While many early manuscripts omit this quote, Jesus’ words parallel Stephen’s in Acts 7:60 when the latter was also executed. Do you hear how radical these words are? In the time between an evening meal and his crucifixion Jesus had suffered much at the hands of his oppressors. Betrayed by a kiss of a well-loved disciple he was brought before the Sanhedrin and beaten. Dragged before Pilate and Herod, mocked and flogged, he was sentenced by the will of the crowd to death on a cross. The one man who supposedly had the power of life or death over him, washed his hands of the affair. The flogging had left his flesh hanging in ribbons; he collapsed under the weight of his own cross. Now naked, nailed and raised up on a cross as a crowd jeers, he offers his first word:


Forgiveness? This strains credulity! But Jesus wasn’t an ordinary sufferer of injustice. He was the Incarnate God and this cross, a symbol of shame and Roman power would be his instrument of salvation and reconciliation. More than forgiveness being just his first expression from the cross, it was Divine forgiveness that brought him to the cross and nailed him there. Costly as it was, the forgiveness of God is Christ on his cross.

But who is Jesus forgiving by these words? All those whose part in this drama nailed him there:

  1. the Jews put him there. Centuries of antisemitism obscure the fact that the authors of the New Testament all would self describe themselves as Jews and saw continuity between Israel’s Messianic hope and the cross of Christ. But the Jewish leaders and the Jewish people who had gathered in Jerusalem that Passover played their part in Jesus’ death. It was the Jewish leaders who had Jesus arrested in the garden, accusing him of blasphemy and turning him over to Rome to be executed. It was the crowds who shouted, “Crucify him!” sending Jesus to his death. Without Jesus’ arrest and the crowds sealing his fate, Jesus would not have died. Not like this.

    But there is no excuse for centuries of injustice towards the Jews for crucifying Jesus (i.e. the pattern of antisemitic rage in the wake of European ‘passion plays’). The first word from Jesus for his people is forgiveness. Father forgive them for they do not know what they are doing. In Jesus’ final moments his thoughts were not of vengeance or righting injustice. But with arms extended in love, nailed to a cross, he spoke only of forgiveness.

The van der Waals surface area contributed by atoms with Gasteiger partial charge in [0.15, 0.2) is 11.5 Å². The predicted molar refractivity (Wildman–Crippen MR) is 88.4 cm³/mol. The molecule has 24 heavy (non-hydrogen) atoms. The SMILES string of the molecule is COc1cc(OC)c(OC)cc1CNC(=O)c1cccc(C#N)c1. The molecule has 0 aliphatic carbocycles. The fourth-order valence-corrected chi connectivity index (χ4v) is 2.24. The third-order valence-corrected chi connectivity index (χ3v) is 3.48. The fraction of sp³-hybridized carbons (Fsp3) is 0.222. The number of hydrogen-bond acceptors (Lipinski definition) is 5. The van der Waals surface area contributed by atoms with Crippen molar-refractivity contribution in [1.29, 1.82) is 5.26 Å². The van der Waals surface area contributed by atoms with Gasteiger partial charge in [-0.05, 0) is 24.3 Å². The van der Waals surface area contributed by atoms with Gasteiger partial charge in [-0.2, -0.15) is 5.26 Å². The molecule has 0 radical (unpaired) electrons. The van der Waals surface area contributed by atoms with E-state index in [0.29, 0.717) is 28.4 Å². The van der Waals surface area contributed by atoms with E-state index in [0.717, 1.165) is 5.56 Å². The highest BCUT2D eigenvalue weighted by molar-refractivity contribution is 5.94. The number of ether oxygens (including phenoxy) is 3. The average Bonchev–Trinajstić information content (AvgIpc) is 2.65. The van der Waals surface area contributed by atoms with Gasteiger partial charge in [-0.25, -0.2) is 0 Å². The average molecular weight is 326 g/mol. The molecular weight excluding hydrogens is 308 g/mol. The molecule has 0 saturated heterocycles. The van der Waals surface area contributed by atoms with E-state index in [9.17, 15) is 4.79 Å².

2. Pilate put him there. A governor whose cruelty was well known, sometimes gets a free pass from Christians for his part in Jesus’s death. After all, wasn’t he only guilty of pressure from the crowd? Is not his only crime cowardice in condemning an innocent man? He washed his hands, but that didn’t make them clean. When a representative of the State absolves himself, may the reader be suspicious! If Jesus was ‘King of the Jews’ than Caesar was not. When the crowds shout “We have no King but Caesar! (John 19:15)” Pilate is forced to choose between his fidelity to justice and good order and his faithfulness to his emperor. He allied himself with the power of Rome. Of course Jesus himself didn’t put the brunt of the injustice on Pilate, but his captors, “The one who has handed me over too you is guilty of the greater sin(John 19:11b).” But the crucifixion could not have happened without the willing complicty of Pilate in ordering Jesus’ execution.

    As he hung on the cross, bearing the punishment of failed revolutionaries and subversives, Jesus forgave. Forgive them Father for they do not know what they are doing. Among those forgiven for their part was Pilate, a Roman governor too invested in the Roman power structure to display much character or courage in the face of a crowd.

  3. The Romans did it. Those who carried out Pilate’s charge, did it with zeal and enthusiasm. It was they that dressed him in purple, beat and whipped him, divided his clothes, placed a crown of thorns on his head and subjected him to cruelty and taunts even as they devised his bitter end. Some nameless pagan soldier took the hand of God and nailed to a tree, killing an innocent man who had poured out his life in love for his people. Jesus had healed, set people free from demonic oppression, taught the way of love and virtue and this is where it got him.

    For these, for all of these: Forgive them Father for they do not know what they are doing.

  4. We did it. You did it. I did it. Jesus died on the cross so that he may save us from ourselves, our sin, our sad attempts to be our own God. Each of us have gone our own way, rejecting God and his offer of life and freedom. We were dead in our trespasses and sins. God in his mercy, because of his great love saved us through Christ and his cross. You may not have arrested Jesus, pronounced sentence and driven the nails, but Jesus died because of you. He died for you. In a costly display of divine Love he showed us in a visceral way what forgiveness looks like. Father Forgive them for they know not what they do.
  5. As we behold the crucified Christ we see God’s love and mercy poured out for us. If the son has set us free we are free indeed. Fully forgiven living in him!